Cooper, K., International Convergence Of Accounting Standards: The Case Of The Australian Foreign Currency Standard, School of Accounting & Finance, University of Wollongong, Working Paper 4, 1996.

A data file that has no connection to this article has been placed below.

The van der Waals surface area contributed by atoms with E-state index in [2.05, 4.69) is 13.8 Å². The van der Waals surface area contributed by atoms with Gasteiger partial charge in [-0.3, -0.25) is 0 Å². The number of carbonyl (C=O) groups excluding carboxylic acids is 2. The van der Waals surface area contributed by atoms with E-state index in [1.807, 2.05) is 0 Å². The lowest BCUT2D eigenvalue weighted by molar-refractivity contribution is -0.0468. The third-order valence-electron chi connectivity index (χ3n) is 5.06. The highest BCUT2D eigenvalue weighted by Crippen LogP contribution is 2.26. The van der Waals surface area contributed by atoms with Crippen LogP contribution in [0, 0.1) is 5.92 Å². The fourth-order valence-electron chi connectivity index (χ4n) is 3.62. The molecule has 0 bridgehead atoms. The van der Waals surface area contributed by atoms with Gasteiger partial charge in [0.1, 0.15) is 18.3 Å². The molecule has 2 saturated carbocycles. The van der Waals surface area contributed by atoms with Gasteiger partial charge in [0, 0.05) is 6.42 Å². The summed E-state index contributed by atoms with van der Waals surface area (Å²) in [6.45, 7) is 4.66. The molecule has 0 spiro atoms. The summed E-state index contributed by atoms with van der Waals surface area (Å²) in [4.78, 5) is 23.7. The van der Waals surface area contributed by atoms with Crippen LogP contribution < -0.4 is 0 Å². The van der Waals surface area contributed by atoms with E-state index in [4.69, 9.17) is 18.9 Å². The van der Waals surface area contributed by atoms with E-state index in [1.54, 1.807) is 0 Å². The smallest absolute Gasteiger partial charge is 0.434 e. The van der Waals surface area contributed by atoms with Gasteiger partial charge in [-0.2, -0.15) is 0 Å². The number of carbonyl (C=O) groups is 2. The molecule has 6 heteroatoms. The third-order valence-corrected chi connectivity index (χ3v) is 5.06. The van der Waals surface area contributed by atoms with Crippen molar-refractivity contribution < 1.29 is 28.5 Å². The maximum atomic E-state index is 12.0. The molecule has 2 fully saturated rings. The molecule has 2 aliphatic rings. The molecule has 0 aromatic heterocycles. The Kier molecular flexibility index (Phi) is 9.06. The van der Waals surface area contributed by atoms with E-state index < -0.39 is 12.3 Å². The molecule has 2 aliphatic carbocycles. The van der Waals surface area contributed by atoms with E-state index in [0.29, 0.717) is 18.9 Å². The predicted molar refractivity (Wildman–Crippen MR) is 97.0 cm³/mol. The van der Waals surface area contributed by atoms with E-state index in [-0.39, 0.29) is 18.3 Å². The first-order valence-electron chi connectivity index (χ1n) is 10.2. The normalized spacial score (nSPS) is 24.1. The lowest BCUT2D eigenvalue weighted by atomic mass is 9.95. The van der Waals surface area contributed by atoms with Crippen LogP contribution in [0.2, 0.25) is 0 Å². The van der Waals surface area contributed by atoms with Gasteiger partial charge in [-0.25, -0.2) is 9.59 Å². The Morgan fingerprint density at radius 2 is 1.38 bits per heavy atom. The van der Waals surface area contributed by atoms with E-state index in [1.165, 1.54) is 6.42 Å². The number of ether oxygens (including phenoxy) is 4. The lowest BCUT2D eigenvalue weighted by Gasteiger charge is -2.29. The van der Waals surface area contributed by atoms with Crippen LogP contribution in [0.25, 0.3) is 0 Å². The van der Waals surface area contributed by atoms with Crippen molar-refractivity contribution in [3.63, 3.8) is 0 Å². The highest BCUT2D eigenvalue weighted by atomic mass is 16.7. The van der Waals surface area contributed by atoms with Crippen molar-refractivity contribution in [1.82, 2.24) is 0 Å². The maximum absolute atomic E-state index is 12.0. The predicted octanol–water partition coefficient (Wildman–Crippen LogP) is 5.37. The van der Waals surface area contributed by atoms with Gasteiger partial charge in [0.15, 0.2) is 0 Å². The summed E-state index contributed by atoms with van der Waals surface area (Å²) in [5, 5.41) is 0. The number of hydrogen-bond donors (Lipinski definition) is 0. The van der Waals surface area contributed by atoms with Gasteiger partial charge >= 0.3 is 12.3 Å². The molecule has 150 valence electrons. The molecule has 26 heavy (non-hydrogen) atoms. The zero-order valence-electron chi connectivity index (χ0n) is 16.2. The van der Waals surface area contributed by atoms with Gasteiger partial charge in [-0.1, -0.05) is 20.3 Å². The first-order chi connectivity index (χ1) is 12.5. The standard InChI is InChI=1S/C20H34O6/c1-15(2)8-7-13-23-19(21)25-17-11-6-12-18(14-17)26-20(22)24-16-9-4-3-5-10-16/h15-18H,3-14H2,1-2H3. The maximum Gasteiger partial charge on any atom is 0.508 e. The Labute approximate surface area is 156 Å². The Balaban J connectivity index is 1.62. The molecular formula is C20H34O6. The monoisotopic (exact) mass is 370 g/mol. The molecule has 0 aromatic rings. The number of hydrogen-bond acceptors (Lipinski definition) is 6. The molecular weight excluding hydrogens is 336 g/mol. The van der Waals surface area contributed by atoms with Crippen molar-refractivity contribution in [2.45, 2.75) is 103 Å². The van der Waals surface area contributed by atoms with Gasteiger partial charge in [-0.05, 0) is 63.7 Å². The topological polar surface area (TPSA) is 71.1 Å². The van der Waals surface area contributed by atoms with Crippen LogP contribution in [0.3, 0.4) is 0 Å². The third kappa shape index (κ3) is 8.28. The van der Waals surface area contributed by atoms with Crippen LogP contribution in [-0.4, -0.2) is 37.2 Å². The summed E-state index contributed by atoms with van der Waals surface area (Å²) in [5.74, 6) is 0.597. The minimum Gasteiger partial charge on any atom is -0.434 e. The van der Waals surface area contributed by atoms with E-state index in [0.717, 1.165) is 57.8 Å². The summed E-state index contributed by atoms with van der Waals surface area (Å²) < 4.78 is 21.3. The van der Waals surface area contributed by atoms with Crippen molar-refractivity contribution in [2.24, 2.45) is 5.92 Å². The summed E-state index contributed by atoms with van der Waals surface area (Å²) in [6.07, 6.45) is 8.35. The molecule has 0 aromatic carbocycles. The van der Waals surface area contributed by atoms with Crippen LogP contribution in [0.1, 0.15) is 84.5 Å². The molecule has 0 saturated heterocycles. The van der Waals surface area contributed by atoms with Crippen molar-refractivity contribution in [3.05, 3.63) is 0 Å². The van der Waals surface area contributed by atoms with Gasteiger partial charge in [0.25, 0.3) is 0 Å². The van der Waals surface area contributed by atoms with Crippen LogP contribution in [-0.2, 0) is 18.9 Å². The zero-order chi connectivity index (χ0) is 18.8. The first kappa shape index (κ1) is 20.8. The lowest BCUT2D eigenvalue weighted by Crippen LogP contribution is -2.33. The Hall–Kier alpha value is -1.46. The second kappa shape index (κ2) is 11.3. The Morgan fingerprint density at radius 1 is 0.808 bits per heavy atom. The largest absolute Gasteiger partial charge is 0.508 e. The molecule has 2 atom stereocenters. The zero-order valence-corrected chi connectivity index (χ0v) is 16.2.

For some time, there has been a push towards the harmonisation of accounting standards throughout the world. Given international trade in corporate securities and the growth of multinational companies, the harmonisation of accounting standards is clearly desirable. However, as this paper shows, full harmonisation is unlikely to be achieved. The reason for this is that accounting standards are not merely technical rules. They have economic consequences and, thereby, have political implications for both the preparers and users of financial statements. The fact that economic conditions vary from country to country, means that accounting methods that are acceptable in one country may not be acceptable in another. Standard setters must be attuned to prevailing economic conditions in their own country or they are likely to face resistance to the standards that are set. This paper outlines the problems faced by Australian accounting standard setters in the development of the foreign currency translation standard. The focus of the paper is the debate over the treatment of translation gains and losses on monetary items. It shows that harmonisation of accounting standards may be compromised when one country faces a different economic climate to others.